The catch point is a cut down Finetrax A5 turnout which I was given a while ago, I think by someone on here although I cannot remember who. I suspect it was a very early example and the milled base had a slight right hand curve in it: absolutely perfect for its intended location.  I still have to add tiebars to both points: these will be the same under-track units I developed for Longfram, which have proved themselves reliable in exhibition use and are discreet almost to the point of being invisible.

As a bit of light relaxation when the turnouts got just too fiddly I have been assembling lengths of Finetrax flexi track using the jig as shown below:



A very handy piece of kit.  The flexi track comes in kit form: 500mm lengths of rail, and panels of six sleepers.  The jig takes four panels at a time, holding them in alignment so the rails can be easily slid through the chairs.  It's a nice easy job provided you deburr the rail ends and get the rails the right way up: the upper side (the running surface) is slightly larger than the lower.  The rails will fit the chairs upside-down but sliding them through is hard work so you soon realise if you have got it wrong.

Meanwhile the viaduct is coming along steadily although I'm still putting off doing those handrails.  Hoping to put the baseboards together next weekend by which time I should have all my track ready to go down.  I have been thinking about trackbed materials: after the problems I have had with cork and especially balsa I have ordered some 1mm closed cell foam sheet to experiment with.  The problem with the Finetrax is that it is thoroughly flexible in all planes and will faithfully reproduce any imperfections in the surface on which it is laid.  Peco Streamline is much more tolerant of small lumps and bumps in the baseboard.

I'm still hoping to run a train on 1st April (50th anniversary of the last train through Stobs apart from tracklifting trains) but there is an awful lot to do between now and then. 

Richard

Offline belstone

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Re: Stobs (Waverley Route, 1961)
« Reply #57 on: February 01, 2020, 06:10:07 PM »
Here we go: I reckon that a layout exists once you have some baseboards.  This morning I cleared some space in the workshop, set to work assembling the frames and remembered how much I hate woodworking.  Wood is a treacherous and fickle material.  It's very good for making trees from but that's about all the credit I will give it.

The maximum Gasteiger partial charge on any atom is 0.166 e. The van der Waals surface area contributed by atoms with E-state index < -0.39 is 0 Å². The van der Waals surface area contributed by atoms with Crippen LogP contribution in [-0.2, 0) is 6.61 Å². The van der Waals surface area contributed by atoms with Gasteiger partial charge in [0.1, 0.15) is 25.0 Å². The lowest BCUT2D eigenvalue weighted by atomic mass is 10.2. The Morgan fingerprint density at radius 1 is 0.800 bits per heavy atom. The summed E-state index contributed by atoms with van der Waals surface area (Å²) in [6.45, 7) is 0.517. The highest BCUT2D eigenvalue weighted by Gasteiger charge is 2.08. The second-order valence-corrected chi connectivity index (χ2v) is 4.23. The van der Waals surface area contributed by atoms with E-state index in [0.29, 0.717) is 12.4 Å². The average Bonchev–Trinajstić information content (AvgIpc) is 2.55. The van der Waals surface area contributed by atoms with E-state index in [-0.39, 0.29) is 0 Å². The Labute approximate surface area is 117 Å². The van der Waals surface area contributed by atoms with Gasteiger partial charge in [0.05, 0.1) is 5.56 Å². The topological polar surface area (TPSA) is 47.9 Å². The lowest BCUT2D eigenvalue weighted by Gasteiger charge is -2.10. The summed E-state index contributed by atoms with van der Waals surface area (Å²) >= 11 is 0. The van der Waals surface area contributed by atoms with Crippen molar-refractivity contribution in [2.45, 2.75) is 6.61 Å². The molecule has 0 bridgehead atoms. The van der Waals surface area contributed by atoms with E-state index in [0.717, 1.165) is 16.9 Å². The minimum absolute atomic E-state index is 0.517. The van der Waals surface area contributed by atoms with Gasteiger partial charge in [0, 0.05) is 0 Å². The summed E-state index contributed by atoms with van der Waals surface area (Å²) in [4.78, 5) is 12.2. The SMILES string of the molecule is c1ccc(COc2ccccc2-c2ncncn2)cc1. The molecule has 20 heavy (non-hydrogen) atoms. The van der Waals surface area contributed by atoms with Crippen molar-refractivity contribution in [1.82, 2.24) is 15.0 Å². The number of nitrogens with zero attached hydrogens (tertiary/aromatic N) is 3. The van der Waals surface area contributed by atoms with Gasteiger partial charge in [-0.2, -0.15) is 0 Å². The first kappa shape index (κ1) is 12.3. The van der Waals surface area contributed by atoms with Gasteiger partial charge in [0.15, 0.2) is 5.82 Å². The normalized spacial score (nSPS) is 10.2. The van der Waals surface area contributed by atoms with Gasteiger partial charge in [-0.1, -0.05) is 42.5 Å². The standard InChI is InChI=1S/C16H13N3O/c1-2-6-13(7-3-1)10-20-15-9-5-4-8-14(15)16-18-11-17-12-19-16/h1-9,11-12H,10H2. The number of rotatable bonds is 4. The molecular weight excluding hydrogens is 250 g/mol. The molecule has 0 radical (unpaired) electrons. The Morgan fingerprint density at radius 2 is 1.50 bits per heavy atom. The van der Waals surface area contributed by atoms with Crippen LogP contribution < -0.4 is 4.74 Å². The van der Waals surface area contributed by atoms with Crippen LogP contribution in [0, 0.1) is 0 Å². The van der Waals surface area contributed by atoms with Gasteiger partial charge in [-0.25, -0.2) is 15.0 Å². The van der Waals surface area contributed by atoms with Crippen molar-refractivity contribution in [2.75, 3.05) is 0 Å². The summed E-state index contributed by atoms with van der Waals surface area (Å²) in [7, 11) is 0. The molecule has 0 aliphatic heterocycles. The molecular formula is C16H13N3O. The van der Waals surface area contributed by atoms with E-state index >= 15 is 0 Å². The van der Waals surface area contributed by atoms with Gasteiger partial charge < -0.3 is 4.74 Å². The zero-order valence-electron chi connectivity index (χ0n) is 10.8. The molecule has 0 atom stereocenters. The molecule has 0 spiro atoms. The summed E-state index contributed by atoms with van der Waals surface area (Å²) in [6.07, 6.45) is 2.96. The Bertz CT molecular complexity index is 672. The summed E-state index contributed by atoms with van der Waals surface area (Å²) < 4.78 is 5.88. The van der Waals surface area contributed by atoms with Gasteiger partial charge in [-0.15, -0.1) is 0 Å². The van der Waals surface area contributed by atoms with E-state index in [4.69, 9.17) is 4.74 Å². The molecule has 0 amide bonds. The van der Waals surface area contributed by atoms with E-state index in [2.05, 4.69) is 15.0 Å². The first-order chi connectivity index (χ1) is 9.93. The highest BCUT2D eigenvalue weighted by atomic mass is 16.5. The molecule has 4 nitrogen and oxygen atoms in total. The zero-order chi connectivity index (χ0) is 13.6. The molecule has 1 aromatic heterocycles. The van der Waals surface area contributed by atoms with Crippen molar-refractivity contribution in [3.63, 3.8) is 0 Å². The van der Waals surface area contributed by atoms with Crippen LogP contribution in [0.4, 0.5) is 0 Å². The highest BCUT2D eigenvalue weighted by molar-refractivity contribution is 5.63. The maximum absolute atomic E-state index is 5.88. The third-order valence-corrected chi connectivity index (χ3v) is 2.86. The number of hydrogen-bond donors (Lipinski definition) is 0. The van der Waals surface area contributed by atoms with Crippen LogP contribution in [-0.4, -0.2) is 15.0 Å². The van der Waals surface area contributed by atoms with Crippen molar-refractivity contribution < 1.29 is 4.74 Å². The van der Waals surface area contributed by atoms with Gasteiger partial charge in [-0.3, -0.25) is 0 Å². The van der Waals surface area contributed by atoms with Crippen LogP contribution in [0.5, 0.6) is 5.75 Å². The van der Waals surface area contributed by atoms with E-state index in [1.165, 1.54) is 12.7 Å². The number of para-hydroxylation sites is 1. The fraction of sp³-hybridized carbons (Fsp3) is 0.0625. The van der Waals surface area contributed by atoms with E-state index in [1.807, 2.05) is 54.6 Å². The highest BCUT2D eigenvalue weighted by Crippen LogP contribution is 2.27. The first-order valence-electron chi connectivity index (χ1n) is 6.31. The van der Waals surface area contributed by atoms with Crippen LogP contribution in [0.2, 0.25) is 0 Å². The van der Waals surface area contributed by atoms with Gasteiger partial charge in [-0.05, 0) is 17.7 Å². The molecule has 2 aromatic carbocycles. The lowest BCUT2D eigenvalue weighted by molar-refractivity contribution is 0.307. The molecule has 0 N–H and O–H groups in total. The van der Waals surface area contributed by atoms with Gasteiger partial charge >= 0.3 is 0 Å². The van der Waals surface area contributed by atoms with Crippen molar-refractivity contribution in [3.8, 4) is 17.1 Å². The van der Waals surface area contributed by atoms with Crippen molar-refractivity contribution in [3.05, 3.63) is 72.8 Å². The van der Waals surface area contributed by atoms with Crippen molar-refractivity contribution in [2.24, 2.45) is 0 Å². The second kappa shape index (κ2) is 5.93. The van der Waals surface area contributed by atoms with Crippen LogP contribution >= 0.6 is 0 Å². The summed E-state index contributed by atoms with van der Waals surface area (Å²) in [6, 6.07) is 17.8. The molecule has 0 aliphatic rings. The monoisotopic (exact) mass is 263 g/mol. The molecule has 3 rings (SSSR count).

However it wasn't too long before I was back in familiar territory, wielding angle grinder and MIG welder to make the connecting plates which join, align and strengthen the ends of the boards. 



The result of this morning's work - the two open frame boards for the scenic section.  Trackbed still to be added, along with a bit of bracing.  I'm a bit worried at how flexible the boards turned out: hopefully things will improve when the glue has set.  I suspect it will need a fair bit of extra bracing.



The long bits at each end are actually the side members for the storage loop boards which will attach to the scenic boards at right angles.  The boards themselves will be conventional ply box construction.

Tomorrow I will hopefully acquire a couple of 4x2 sheets of 9mm ply, then mark out and cut the trackbed ready to attach to the frames.  I'm trying to work out the best way to brace the trackbed to keep it flat - possibly some battens underneath with spacer blocks.  I don't want to just attach battens direct to the underside of the trackbed as they will get in the way of the dropper wires.

Richard

Offline belstone

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Re: Stobs (Waverley Route, 1961)
« Reply #58 on: February 02, 2020, 05:47:48 PM »
Another bit of wood.  Track plan drawn in Templot, printed full size and glued to a sheet of 9mm ply using PVA glue applied with a radiator roller.  Even with an ultra thin layer of glue the paper still cockled up in places but the actual trackbed is flat enough.  The viaduct is positioned roughly where it will go on the layout, close to the join between the two boards.  Next job is to mark out the edges of the trackbed (including station platforms) then cut out the two trackbed sections with a jigsaw.



Richard

Offline belstone

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Re: Stobs (Waverley Route, 1961)
« Reply #59 on: February 03, 2020, 10:08:54 AM »


Feeling a bit down this morning  :(  I've checked the baseboard frames and even though the glue has now set they still have an outrageous lack of rigidity.  They don't bend lengthways, but they twist with minimum effort.  They are heavier than I expected as well.  Maybe I was expecting too much from the ply-beam construction.  I haven't built open top baseboards before.  I'm not quite sure how I can brace these up enough to make them properly rigid without the bracing getting in the way of the landscaping, and also making the boards too heavy to handle.

I might try running a beam across the back with diagonal braces downwards onto the crossbeams. The gound will slope up quite sharply towards the back, so provided I keep everything below trackbed level that should work OK.  Whether it will be strong enough is another matter.

Richard